Abstract

Abstract 19

Introduction:

Transfusion-related acute lung injury (TRALI) is the leading cause of transfusion-associated fatalities in developed countries. It has been demonstrated that antibodies to human neutrophil antigens (HNA) present in a blood product can precipitate a TRALI reaction in the blood recipient. In the majority of TRALI cases, however, HLA class II antibodies rather than HNA antibodies are detected in the implicated donor. HLA class II antigens are not present on neutrophils or endothelial cells, the cellular key players in TRALI pathophysiology. Whether or not HLA class II antibodies are capable of inducing TRALI is thus under discussion. Here, we investigated a possible mechanism of HLA class II antibody-induced TRALI via monocytes. Methods and Results: Plasma from blood donors containing HLA class II antibodies (H2+plasma) is capable of activating monocytes expressing cognate antigen(s) as demonstrated by the release of IL-8, GRO-alpha, and TNF-alpha in culture supernatants. H2+plasma does not activate monocytes that do not express the cognate HLA class II antigen(s). Culture supernatants from matched pairs, but not H2+plasma itself, induce a respiratory burst reaction in neutrophils. In Boyden chamber experiments, FITC-albumin transendothelial flux is significantly increased in the presence of H2+plasma, matched monocytes, and neutrophils, but unchanged in the presence of non-matched monocytes. Diphenyleneiodonium chloride inhibits this barrier breakdown. In the ex vivo rat lung model, supernatants from matched pairs, but not from non-matched pairs, are capable of inducing TRALI in the presence, but not in the absence, of neutrophils. H2+plasma precipitates a TRALI in this model if neutrophils and matched, but not non-matched, monocytes are present. IgG-depletion of H2+plasma abolishes this effect. Conclusions: HLA class II antibodies present in donor plasma can induce TRALI in a transfusion recipient via monocyte activation. Once activated, monocytes stimulate neutrophils to produce reactive oxygen species, which lead to an increase in endothelial permeability and subsequent lung edema. This cascade depends on a match between the donor's antibodies and the recipient's HLA class II antigens and can be reproduced in a rat lung model. Our findings have important impact on current strategies that aim to prevent TRALI by donor testing and/or exclusion.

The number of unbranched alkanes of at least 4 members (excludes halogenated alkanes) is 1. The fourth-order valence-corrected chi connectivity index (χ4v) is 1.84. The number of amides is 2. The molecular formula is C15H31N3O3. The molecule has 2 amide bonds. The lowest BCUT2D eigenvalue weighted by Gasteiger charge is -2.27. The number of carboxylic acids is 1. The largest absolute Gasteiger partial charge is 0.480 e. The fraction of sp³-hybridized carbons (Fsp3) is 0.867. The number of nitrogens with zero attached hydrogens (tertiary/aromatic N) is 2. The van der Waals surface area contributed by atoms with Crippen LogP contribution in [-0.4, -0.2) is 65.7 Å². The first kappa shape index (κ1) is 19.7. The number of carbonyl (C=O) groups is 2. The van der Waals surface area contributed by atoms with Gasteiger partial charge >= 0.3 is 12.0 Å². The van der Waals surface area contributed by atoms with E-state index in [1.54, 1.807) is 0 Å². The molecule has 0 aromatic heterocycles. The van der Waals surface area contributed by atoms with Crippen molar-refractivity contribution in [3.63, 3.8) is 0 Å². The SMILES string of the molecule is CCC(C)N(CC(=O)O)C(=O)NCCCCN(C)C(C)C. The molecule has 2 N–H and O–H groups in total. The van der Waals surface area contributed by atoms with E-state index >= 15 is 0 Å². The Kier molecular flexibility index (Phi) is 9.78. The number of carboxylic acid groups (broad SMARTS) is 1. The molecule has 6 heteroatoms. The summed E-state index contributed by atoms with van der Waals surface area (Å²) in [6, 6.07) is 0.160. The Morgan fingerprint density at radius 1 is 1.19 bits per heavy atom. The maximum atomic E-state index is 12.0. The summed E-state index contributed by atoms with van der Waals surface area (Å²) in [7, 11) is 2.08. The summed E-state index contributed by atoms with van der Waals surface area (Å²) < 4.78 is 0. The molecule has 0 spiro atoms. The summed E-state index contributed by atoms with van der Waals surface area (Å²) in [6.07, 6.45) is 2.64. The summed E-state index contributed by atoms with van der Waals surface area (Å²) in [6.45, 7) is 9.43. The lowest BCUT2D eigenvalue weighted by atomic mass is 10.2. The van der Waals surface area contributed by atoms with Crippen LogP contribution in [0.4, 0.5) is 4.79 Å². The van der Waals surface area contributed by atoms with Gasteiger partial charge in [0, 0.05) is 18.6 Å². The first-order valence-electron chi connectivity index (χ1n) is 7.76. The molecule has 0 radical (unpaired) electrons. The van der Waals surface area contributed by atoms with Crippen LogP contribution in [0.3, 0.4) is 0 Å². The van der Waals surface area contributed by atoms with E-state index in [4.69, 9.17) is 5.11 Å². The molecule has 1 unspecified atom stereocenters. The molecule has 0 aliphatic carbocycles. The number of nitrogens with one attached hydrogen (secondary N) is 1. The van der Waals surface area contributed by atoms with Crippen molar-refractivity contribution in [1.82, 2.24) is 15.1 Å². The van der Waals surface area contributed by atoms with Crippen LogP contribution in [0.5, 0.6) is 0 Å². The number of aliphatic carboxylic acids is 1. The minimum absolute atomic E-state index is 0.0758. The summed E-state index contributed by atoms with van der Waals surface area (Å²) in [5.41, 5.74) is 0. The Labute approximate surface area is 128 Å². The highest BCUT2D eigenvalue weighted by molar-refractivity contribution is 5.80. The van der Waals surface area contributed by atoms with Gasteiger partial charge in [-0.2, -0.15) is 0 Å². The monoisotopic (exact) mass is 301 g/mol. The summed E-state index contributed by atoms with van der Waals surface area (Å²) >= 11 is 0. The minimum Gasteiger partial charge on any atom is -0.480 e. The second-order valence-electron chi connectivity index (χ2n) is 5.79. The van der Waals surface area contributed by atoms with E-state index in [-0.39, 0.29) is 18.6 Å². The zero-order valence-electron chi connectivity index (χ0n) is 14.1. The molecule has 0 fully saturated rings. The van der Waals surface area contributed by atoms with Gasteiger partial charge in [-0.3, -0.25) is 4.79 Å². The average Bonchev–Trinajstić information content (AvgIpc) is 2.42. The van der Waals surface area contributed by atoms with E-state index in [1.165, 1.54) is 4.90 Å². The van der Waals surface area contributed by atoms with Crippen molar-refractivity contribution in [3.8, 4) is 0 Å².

Disclosures:

No relevant conflicts of interest to declare.

Author notes

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Asterisk with author names denotes non-ASH members.